An In-depth Video Demonstration

Perioperative Point-of-Care Ultrasound--Do You Know Best Practices?

Stephen C. Haskins, MD; Elaine I. Yang, MD


December 17, 2019

Editorial Collaboration

Medscape &

This transcript has been edited for clarity.

Elaine I. Yang, MD: Hi. My name is Dr Elaine Yang. I'm one of the critical care anesthesiologists at Hospital for Special Surgery (HSS). I'm here with my colleague, Dr Stephen Haskins.

Stephen C. Haskins, MD: Hi, and I'm also an anesthesiologist here at HSS. Today we are going to be discussing some of the benefits of point-of-care ultrasound in the perioperative setting, and we will be doing a brief demonstration on how to perform it.

Yang: Stephen, can you show us or tell us how point-of-care ultrasound differs from a formal ultrasound?

Haskins: When we think about formal ultrasound, generally speaking, we are referring to an ultrasound that may be performed either at the bedside or in a specific location, usually by a technician or by a radiologist, or a cardiologist and an echocardiography technician. These are complete and formal exams that are used for very specific diagnostic purposes.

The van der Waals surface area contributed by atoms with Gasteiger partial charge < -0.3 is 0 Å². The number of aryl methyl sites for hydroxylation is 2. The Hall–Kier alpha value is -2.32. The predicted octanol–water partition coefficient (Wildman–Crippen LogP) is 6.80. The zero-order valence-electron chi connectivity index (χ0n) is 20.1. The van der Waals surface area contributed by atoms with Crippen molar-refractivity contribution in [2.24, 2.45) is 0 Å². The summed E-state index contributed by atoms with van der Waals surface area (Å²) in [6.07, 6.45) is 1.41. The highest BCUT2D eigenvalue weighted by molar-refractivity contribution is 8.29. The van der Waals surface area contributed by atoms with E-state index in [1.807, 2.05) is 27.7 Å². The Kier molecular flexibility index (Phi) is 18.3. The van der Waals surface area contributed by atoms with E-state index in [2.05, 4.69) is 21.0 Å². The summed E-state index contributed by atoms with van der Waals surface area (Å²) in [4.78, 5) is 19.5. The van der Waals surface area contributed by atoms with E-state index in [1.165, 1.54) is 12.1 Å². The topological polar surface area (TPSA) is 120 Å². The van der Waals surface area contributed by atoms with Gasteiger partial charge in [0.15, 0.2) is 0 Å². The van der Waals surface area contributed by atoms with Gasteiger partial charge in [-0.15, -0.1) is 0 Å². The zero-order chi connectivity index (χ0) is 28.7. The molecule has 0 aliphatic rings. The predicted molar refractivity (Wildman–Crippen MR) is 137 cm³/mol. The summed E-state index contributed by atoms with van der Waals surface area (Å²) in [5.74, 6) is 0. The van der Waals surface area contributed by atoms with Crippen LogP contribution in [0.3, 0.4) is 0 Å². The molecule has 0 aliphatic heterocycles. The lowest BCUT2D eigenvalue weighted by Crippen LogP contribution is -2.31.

Point-of-care ultrasound is conducted at the bedside as well, but it's performed by the clinician who is managing care for that patient. It helps answer specific questions that are related to the patient being in some sort of acute- or critical-type state. That includes patients who may be hemodynamically unstable, showing signs of undifferentiated shock. They may be in respiratory distress. We're trying to differentiate between some of the major causes that are resulting in this presentation and ultimately trying to help us guide management of the patient at that specific moment at the bedside.

Yang: What type of training is needed to conduct a competent exam at the bedside, and how do you continue to certify clinicians on an ongoing basis?

Haskins: Different skills require different levels of training and numbers of exams to be performed to get to the point where you are competent. I would say, arguably, that the most challenging one to really be considered competent in would be echocardiography. It requires much more skill and nuance to be able to visualize and scan the heart. In anesthesiology, we are most familiar with echocardiography, mainly in the sense that we use it often for transesophageal echo in the cardiac operating rooms.